A comprehensive new biography that seeks to give a balanced portrait of the famed Confederate general.
Thomas (History/Univ. of Georgia; The Confederacy as a Revolutionary Experience, not reviewed) undertakes a daunting task here, seeking to recover the real, living human from the mythology surrounding Lee since his death in 1870. In this effort he hews a middle ground between early 20th century hagiographies and revisionist contemporary interpretations. Born in 1807, Lee was the son of Revolutionary War hero Light Horse Harry Lee; but he never knew his father, who was sent to debtor's prison when the boy was only 2 years old and died when he was 11. Attending West Point, the younger Lee was second in his class and graduated without accruing a single demerit. After fighting valorously and decisively during the Mexican War, and suppressing abolitionist John Brown's raid at Harpers Ferry, Lee became military advisor to Confederate President Jefferson Davis and later a field commander as the Civil War broke out. After the Confederate defeat, he was named president of Washington College (today Washington and Lee) and sought to transform it into a first-rate liberal arts school. As presented by Thomas, Lee was possessed of very human flaws. He considered himself a failure and was disappointed in his children. Although he viewed slavery as evil, he nonetheless owned slaves and believed in whites' innate superiority to blacks. His extreme inability to confront either superiors or subordinates often resulted in tragedy, as at the disatrous Battle of the Wilderness, which Lee knew he couldn't win but undertook because he didn't want to argue with Jefferson Davis. Lee considered restraint, discipline, and self-mastery the greatest virtues; Thomas candidly shows their negative aspects as well.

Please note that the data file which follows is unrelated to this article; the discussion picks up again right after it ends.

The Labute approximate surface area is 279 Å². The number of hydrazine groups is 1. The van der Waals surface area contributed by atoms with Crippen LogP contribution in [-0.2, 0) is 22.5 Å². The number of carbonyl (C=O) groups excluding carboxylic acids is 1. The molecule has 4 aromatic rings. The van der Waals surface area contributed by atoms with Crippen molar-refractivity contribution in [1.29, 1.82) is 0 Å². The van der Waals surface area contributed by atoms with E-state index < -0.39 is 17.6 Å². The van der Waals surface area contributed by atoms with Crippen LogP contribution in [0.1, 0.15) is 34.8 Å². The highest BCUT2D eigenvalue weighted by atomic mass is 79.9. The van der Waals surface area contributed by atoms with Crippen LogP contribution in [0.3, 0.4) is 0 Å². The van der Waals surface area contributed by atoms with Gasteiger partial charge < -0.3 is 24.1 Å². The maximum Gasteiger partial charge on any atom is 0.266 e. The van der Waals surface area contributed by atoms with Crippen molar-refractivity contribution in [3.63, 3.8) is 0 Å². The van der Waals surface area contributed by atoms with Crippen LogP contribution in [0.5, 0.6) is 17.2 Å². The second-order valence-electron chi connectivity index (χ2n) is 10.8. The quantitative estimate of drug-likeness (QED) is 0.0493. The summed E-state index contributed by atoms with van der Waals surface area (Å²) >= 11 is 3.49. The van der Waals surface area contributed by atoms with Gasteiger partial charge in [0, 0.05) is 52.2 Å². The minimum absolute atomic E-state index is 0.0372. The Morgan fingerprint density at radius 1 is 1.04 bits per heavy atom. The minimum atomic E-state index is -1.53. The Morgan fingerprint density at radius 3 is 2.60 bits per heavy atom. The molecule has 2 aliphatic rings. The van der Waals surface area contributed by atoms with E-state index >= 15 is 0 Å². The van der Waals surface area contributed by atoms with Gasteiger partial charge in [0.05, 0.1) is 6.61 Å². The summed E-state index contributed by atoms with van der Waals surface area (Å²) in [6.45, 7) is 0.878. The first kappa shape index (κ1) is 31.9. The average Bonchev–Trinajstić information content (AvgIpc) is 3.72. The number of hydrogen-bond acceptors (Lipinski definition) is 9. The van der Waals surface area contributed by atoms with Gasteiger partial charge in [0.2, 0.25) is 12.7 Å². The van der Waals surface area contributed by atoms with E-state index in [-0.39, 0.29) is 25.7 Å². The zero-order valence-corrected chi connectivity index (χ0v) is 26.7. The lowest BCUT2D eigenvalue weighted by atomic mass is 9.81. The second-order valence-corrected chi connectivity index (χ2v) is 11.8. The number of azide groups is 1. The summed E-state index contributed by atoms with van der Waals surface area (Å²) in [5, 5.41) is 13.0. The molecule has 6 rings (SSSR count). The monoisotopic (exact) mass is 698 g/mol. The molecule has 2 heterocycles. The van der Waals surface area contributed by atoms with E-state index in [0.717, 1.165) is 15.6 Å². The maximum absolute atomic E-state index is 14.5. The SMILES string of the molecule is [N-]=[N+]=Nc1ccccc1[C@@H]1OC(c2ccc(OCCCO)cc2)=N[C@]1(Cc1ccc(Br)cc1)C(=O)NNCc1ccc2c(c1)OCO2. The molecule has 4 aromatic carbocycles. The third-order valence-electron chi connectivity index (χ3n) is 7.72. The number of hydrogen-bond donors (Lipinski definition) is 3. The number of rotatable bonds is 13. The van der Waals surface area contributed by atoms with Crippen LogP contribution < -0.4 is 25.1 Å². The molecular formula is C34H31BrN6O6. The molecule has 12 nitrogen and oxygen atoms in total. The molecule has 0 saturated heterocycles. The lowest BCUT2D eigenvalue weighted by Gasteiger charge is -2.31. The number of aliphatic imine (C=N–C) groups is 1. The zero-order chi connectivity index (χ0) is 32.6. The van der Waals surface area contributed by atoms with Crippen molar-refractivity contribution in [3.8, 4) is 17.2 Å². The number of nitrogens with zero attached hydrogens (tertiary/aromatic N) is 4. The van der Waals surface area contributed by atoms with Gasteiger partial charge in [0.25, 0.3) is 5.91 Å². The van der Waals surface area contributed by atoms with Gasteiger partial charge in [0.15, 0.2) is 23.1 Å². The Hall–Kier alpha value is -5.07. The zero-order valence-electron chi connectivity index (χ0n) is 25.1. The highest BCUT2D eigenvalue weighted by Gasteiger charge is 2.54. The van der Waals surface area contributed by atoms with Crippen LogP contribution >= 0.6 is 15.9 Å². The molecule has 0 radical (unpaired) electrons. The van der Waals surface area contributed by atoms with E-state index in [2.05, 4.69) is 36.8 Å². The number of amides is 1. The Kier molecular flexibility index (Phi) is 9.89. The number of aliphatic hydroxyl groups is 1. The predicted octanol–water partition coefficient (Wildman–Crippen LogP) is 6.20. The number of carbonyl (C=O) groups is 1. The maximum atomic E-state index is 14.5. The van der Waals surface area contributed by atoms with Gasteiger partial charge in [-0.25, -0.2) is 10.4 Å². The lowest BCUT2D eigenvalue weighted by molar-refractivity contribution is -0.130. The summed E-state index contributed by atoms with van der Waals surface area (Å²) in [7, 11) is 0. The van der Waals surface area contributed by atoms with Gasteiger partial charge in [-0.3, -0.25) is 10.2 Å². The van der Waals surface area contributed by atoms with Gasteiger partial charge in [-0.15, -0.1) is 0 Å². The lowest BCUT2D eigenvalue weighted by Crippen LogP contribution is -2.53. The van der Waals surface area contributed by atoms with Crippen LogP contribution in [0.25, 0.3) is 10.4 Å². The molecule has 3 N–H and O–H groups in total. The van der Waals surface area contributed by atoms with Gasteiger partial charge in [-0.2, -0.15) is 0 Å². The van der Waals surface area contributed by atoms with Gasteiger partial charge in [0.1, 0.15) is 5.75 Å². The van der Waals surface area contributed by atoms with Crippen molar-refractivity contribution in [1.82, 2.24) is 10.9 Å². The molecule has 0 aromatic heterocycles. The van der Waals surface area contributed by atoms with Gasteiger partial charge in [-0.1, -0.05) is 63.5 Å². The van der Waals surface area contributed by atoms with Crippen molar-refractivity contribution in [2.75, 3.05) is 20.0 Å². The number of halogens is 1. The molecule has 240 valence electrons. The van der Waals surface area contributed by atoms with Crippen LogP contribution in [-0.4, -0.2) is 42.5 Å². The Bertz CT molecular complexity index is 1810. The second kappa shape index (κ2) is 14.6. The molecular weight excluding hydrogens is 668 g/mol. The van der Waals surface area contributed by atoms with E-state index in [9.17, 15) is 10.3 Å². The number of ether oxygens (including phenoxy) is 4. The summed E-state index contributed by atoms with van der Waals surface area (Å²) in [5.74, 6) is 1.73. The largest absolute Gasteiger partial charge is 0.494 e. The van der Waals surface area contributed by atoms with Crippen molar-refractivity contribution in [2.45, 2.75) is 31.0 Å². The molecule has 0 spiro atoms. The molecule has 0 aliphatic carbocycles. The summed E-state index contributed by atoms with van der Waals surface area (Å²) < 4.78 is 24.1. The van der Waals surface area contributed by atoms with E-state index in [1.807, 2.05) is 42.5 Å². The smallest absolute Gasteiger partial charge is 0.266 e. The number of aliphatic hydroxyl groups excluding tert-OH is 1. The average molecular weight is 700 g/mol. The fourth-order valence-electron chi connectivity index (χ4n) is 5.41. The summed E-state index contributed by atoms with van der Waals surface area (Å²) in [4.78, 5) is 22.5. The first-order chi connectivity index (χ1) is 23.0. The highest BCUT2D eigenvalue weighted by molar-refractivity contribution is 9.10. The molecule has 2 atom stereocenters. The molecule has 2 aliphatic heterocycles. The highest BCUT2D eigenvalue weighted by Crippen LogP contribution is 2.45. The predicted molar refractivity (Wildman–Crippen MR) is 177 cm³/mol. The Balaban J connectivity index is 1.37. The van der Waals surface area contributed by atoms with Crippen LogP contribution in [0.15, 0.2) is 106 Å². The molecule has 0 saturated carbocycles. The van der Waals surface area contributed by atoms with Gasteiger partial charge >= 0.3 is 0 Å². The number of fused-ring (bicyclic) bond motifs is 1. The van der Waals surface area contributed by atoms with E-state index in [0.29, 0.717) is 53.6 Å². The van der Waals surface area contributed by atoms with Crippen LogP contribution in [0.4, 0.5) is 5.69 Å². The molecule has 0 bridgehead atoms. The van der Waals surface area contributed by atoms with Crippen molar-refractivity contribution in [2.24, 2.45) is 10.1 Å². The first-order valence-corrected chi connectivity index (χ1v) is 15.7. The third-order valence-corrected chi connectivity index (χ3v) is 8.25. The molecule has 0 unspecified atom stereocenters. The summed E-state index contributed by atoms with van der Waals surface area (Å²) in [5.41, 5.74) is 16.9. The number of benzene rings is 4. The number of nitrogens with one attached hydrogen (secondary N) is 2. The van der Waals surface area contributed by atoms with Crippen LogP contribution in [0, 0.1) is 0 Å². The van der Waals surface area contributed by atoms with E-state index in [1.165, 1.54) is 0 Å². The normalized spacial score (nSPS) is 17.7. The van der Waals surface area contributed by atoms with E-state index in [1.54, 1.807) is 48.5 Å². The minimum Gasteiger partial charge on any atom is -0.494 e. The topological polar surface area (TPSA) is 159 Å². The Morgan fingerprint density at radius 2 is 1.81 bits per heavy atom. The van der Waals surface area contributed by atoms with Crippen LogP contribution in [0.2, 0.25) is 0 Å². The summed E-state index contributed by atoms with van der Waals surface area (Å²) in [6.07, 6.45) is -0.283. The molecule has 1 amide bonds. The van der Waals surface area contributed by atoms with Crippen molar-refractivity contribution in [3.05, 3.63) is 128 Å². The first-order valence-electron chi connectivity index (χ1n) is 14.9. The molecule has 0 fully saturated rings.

Well written and based largely on primary documentation, a good effort at understanding a complex personality.